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Wednesday, October 12, 2011

2158--Rutz' 4 models, 30 dichotomies

2158—30 differences between IC and SC

            My name is Tom; this is Simple Church Minute.  In Jim Rutz’ book, Megashift, Rutz describes our American, business modeled institutional churches, the most numerically successful our society has begun to call megachurches, as a blend of four Western iconic models.  

The first icon is Harvard, where the professor is a preacher, the lectern is a pulpit, and the students are parishioners. Trouble is, they can sit and take notes for forty

years, but they'll never graduate, never get a degree, and never ever

become professors themselves.

The second is Hollywood, with its stage, entertainers, polished performances, costumed

singers, applauding audiences, etc. All the church needs is popcorn.

The third is IBM, where a board of directors runs everything from the top down,

where permission to do things is denied or granted by the CEO and committees, where finances are the overriding factor behind policies, and where the institution competes with other churches for market share.

The fourth is Wal-Mart, whose aisles and aisles of tempting merchandise offer

something for everybody. Seeker-sensitive mega-churches, with their

array of 100 and more programs, mirror beautifully the “consumer heaven” ideal of

Wal-Mart. 

A common attribute that flows from modeling church like a combination of

Harvard, Hollywood, IBM, and Wal-Mart is that it is consumer driven. Just as a business

cannot survive without market consumers, neither can a business structured institutional church survive without spiritual consumers. Although a business is “for-profit” and an institutional church is “non-profit,” both are similar in that their economies are built on and sustained by consumerism.

            From this, Rutz later lists 30 dichotomies between the Western traditional church and “open church” the phrase he uses for simple church.  Those are:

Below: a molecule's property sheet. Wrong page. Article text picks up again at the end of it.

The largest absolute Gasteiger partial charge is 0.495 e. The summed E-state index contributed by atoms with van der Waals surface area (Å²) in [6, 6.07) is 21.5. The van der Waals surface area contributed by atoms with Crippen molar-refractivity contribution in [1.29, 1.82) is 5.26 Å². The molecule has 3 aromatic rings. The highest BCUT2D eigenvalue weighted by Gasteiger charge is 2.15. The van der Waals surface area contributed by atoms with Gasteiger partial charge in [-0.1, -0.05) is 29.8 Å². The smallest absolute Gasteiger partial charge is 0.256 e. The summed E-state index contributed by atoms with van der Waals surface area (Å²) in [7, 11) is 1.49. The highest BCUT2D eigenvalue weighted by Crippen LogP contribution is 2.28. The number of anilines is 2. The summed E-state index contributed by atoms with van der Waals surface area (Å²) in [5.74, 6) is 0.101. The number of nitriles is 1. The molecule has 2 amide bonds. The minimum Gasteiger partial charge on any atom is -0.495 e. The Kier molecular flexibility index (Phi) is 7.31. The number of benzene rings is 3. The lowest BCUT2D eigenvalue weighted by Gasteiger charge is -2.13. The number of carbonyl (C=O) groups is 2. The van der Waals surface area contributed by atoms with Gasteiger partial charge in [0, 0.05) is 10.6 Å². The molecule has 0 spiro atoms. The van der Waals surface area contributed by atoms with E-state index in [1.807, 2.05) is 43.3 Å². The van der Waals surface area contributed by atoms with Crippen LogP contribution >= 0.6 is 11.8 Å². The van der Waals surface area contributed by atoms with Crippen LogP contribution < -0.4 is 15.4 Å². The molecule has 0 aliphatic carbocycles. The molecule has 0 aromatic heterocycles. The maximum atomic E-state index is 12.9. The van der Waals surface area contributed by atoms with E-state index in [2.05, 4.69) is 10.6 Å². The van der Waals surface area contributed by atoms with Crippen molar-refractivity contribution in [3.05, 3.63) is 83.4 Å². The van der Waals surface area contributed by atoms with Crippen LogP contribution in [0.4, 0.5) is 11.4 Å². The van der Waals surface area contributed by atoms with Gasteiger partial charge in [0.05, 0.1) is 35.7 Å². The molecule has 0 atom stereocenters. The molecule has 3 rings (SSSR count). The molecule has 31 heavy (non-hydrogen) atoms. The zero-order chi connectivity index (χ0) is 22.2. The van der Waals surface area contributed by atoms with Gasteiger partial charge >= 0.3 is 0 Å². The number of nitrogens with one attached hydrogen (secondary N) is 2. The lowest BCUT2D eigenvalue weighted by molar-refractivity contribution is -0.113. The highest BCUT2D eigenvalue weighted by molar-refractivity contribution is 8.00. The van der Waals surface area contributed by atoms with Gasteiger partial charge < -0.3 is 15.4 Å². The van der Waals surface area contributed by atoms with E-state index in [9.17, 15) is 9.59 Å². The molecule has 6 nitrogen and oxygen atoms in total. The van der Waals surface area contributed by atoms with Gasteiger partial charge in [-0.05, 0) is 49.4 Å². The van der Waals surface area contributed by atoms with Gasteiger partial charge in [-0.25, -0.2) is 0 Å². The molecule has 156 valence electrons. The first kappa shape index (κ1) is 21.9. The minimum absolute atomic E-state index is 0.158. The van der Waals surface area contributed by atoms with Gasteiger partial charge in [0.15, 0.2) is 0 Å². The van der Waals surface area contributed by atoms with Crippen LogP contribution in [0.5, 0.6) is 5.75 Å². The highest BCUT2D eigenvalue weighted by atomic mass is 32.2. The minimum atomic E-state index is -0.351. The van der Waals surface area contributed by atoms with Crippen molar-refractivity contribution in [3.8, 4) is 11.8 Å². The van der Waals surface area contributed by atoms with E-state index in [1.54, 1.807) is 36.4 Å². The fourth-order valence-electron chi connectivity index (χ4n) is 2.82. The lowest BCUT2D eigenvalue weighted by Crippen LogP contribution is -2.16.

1. traditional church—5% of the people participate, open—100% open worship, sharing, and ministry.
  2. Traditional—meetings are programmed; open—meetings are open, spontaneous
  3. Traditional—meets in a special building, most people sit in rows; open—meets in homes, offices, dorms, whatever
  4. Traditional—format is boring (his word, not mine); open—every meeting different
  5. Traditional—pastor centered; open—Christ-centered, Spirit-driven
  6. Traditional—clergy and laity divided; open—all the people are united
  7. Traditional—based on tradition; open—based on Scripture
  8. Traditional—emasculating from ministry; open—empowering for ever-wider ministry
  9. Traditional—2/3 women; open—slightly more men than women
  10.  Traditional—most decisions by decree; open—most decisions by consensus
  11.   Traditional—led by one pastor or board; open—led by elders
  12.  Traditional—people are passive; open—people are proactive
  13. Traditional—people are controlled; open—people are free (to follow the Spirit)
  14. Traditional—inquirers must visit church; open—members go to outsiders
  15. Traditional—expensive; open—inexpensive
  16. Traditional—emphasis is on a large meeting; open—emphasis is on small groups
  17. Traditional—denominational oversight; open—apostolic oversight
  18. Traditional—building is a private empire; open—building the Kingdom
  19. Traditional—doctrine is a flag and battle cry; open—doctrine is an anchor and foundation
  20. Traditional—structure fosters isolation, loneliness; open—structure fosters teamwork and closeness
  21. Traditional—Jesus is the guest of honor; open—Jesus is the host and emcee
  22. Traditional—hidden sin often lingers; open—a community of righteousness
  23. Traditional—self-image of the people are as sinners; open—self-image is of the believers as saints
  24. Traditional—the goal is perseverance and stability; open—goal is overcoming and victory
  25. Traditional—spiritual immaturity is normal, spiritual growth plateaus; open—spiritual maturity and growth is consistently stimulated
  26. Traditional—leadership limits expansion; open—leaders are created continuously to promote expansion
  27. Traditional—churches are isolated and weak; open—encourages area teamwork and city elders who know and encourage each other
  28. Traditional—fossilizes over time; open—always reforming, learning, and growing
  29. Traditional—institutional hierarchy; open—family-type relationships
  30. Traditional—your presence is irrelevant; open—you are needed, loved, and important

You can contact me at simplechurchminute@yahoo.com or at 757-735-xxxx. A transcript of this commentary is posted at tevyebird.blogspot.com, as the entry for October 12, 2011. You can find out more about simple church in this area at www.hrscn.org.

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Ideas quoted are from Jim Rutz, Megashift, p. 111, 115.

 Much of the exact wording of the first part of this commentary is from Steven S. Lyzenga, ASSESSING THE STATE OF SIMPLE CHURCHES IN THE USA  REGARDING RELEASING RESOURCES TOWARD FINISHING THE GREAT COMMISSION, p. 68, 103-104, which can be accessed at http://house2harvest.org/docs/Simple_Churches_Releasing_Resources_S_Lyzenga.pdf.

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